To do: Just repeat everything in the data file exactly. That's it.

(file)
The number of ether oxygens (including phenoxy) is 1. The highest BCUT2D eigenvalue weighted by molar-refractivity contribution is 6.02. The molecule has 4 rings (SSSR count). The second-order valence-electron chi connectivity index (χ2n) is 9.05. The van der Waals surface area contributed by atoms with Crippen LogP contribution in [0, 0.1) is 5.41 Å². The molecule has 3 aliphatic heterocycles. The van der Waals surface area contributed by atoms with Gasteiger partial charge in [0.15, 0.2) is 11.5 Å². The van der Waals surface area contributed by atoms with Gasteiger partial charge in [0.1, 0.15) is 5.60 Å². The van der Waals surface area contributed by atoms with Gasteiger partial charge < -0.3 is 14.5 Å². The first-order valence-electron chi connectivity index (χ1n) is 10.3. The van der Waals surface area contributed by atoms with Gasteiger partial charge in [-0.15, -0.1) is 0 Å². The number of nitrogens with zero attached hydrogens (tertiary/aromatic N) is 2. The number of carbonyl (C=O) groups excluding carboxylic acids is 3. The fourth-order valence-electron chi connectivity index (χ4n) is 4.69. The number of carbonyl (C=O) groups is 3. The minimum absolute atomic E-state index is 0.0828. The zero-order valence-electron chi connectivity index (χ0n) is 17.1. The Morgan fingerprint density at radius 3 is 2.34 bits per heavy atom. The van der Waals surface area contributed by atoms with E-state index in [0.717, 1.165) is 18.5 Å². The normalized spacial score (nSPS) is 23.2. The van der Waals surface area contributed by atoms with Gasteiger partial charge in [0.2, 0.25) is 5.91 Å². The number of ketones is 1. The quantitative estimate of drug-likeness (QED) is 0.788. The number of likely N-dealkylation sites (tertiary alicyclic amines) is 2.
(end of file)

The number of ether oxygens (including phenoxy) is 1. The highest BCUT2D eigenvalue weighted by molar-refractivity contribution is 6.02. The molecule has 4 rings (SSSR count). The second-order valence-electron chi connectivity index (χ2n) is 9.05. The van der Waals surface area contributed by atoms with Crippen LogP contribution in [0, 0.1) is 5.41 Å². The molecule has 3 aliphatic heterocycles. The van der Waals surface area contributed by atoms with Gasteiger partial charge in [0.15, 0.2) is 11.5 Å². The van der Waals surface area contributed by atoms with Gasteiger partial charge in [0.1, 0.15) is 5.60 Å². The van der Waals surface area contributed by atoms with Gasteiger partial charge < -0.3 is 14.5 Å². The first-order valence-electron chi connectivity index (χ1n) is 10.3. The van der Waals surface area contributed by atoms with Gasteiger partial charge in [-0.15, -0.1) is 0 Å². The number of nitrogens with zero attached hydrogens (tertiary/aromatic N) is 2. The number of carbonyl (C=O) groups excluding carboxylic acids is 3. The fourth-order valence-electron chi connectivity index (χ4n) is 4.69. The number of carbonyl (C=O) groups is 3. The minimum absolute atomic E-state index is 0.0828. The zero-order valence-electron chi connectivity index (χ0n) is 17.1. The Morgan fingerprint density at radius 3 is 2.34 bits per heavy atom. The van der Waals surface area contributed by atoms with E-state index in [0.717, 1.165) is 18.5 Å². The normalized spacial score (nSPS) is 23.2. The van der Waals surface area contributed by atoms with Gasteiger partial charge in [0.2, 0.25) is 5.91 Å². The number of ketones is 1. The quantitative estimate of drug-likeness (QED) is 0.788. The number of likely N-dealkylation sites (tertiary alicyclic amines) is 2.